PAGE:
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Scientific classification
Kingdom: Animalia
Phylum: Arthropoda
Class: Insecta
Order: Lepidoptera
Division: Ditrysia
Superfamily: Gelechioidea
Family: Agonoxenidae (disputed)
Subfamily: Agonoxeninae (disputed)
Genus: Asymphorodes
Meyrick, 1929
Type species
Asymphorodes valligera
Meyrick, 1929
Diversity[verification needed]
Some 80 species

Asymphorodes is a gelechioid moth genus in subfamily Agonoxeninae of the palm moth family (Agonoxenidae), whose taxonomic status is disputed. Alternatively, the palm moths might be a subfamily of the grass-miner moth family (Elachistidae), with the Agonoxeninae becoming a tribe Agonoxenini.[citation needed]

Formerly, this genus was included in the cosmet moths (Cosmopterigidae). They are found in southern Polynesia as well as the Hawaiian and the Solomon Islands, and are notable for their adaptive radiation on the Marquesas Islands.[1]


These small moths come in a diverse range of more or less subdued colors and in their natural range can usually be distinguished by their wing venation: In the forewings, vein 1b is forked and vein 1c missing; veins 2 and 3 neither run parallel nor approach at the end, and vein 5 does not emerge from a common stalk with veins 6-8. In addition, like in some related moths the scape is short and bears a comb.[1]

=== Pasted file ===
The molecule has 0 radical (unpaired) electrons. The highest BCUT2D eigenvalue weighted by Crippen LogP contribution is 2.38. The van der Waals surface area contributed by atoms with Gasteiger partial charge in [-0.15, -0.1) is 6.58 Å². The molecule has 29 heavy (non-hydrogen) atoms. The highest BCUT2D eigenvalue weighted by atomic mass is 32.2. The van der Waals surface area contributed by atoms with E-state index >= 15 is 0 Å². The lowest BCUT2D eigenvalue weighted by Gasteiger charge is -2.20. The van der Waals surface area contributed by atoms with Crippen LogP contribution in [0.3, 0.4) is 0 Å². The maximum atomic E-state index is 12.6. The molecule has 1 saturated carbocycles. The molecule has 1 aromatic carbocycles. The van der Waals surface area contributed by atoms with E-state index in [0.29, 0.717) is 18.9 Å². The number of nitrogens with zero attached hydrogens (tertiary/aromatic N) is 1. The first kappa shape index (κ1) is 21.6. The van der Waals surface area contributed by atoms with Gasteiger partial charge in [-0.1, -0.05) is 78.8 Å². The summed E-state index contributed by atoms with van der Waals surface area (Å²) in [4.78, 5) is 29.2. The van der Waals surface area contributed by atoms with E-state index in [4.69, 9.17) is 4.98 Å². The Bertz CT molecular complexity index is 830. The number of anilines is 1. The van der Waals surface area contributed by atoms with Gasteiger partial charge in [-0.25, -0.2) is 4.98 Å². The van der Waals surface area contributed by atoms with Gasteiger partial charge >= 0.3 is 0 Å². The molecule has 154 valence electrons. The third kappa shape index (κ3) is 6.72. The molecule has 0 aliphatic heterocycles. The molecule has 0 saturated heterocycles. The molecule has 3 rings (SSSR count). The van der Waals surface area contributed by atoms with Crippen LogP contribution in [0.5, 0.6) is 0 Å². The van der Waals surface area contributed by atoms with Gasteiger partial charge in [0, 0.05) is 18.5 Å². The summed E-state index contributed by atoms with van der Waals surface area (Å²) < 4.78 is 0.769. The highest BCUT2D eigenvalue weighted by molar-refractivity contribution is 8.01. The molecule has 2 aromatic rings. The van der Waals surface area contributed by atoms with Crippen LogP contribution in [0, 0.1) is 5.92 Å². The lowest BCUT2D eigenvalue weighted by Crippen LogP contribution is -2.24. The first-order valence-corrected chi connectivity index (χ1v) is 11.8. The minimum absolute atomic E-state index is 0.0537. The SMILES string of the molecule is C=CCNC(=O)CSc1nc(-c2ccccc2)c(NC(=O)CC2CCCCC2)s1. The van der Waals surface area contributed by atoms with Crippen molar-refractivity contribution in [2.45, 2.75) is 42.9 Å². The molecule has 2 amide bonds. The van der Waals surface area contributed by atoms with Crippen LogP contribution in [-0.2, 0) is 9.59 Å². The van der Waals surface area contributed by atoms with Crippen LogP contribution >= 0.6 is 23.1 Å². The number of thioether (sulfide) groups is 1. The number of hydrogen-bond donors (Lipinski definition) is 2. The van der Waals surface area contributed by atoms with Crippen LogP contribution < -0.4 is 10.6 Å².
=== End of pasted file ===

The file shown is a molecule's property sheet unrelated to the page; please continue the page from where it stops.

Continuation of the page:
The male genitals are generally similar to those of cosmet moths, but this may be a symplesiomorphy. The vinculum is variously developed and the valvae thus attach variously far from the tegumen, though often quite closely. The gnathos is typically two-armed, but one of the arms may be underdeveloped or even missing altogether. The right manica is vestigial or missing, while the left one is set tightly against the aedeagus. Most characteristically though, the eighth sternal and fourth to seventh abdominal segments are modified, the former forming epitygmata ("genital flaps"). Like in some related moths, the males also have a tuft of hairs on the hindwing underside, which can be folded into a pocket in the wing cell. The uncus (in males) and signum (in females) are usually absent. As regards other features of the female genitals, the ovipositor is long while the ostium is usually well sclerotized and protrudes, but may be recessed into a deep pit in the seventh sternal segment.


Species of Asymphorodes include:[1]


  1. ^ a b c Clarke (1986)


  • Clarke, John Frederick Gates (1986): Pyralidae and Microlepidoptera of the Marquesas Archipelago. Smithsonian Contributions to Zoology 416: 1-485. PDF fulltext (214 MB!)